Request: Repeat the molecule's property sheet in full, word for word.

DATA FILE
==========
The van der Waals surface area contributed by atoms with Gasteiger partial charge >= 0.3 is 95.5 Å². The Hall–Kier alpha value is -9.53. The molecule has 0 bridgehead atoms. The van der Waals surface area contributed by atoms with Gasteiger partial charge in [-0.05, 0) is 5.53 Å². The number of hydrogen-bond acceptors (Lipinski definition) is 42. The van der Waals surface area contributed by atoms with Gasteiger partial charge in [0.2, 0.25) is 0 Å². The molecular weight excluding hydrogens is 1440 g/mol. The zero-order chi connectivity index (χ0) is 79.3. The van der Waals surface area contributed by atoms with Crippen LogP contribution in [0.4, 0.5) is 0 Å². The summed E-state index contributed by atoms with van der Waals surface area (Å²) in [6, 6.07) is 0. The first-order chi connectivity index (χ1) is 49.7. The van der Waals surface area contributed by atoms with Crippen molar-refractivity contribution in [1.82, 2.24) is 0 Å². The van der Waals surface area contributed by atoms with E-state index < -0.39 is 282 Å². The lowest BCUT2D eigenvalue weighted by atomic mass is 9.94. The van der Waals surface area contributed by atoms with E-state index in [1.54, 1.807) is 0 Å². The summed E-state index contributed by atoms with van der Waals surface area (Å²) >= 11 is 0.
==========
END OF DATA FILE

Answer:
The van der Waals surface area contributed by atoms with Gasteiger partial charge >= 0.3 is 95.5 Å². The Hall–Kier alpha value is -9.53. The molecule has 0 bridgehead atoms. The van der Waals surface area contributed by atoms with Gasteiger partial charge in [-0.05, 0) is 5.53 Å². The number of hydrogen-bond acceptors (Lipinski definition) is 42. The van der Waals surface area contributed by atoms with Gasteiger partial charge in [0.2, 0.25) is 0 Å². The molecular weight excluding hydrogens is 1440 g/mol. The zero-order chi connectivity index (χ0) is 79.3. The van der Waals surface area contributed by atoms with Crippen LogP contribution in [0.4, 0.5) is 0 Å². The summed E-state index contributed by atoms with van der Waals surface area (Å²) in [6, 6.07) is 0. The first-order chi connectivity index (χ1) is 49.7. The van der Waals surface area contributed by atoms with Crippen molar-refractivity contribution in [1.82, 2.24) is 0 Å². The van der Waals surface area contributed by atoms with E-state index < -0.39 is 282 Å². The lowest BCUT2D eigenvalue weighted by atomic mass is 9.94. The van der Waals surface area contributed by atoms with E-state index in [1.54, 1.807) is 0 Å². The summed E-state index contributed by atoms with van der Waals surface area (Å²) >= 11 is 0.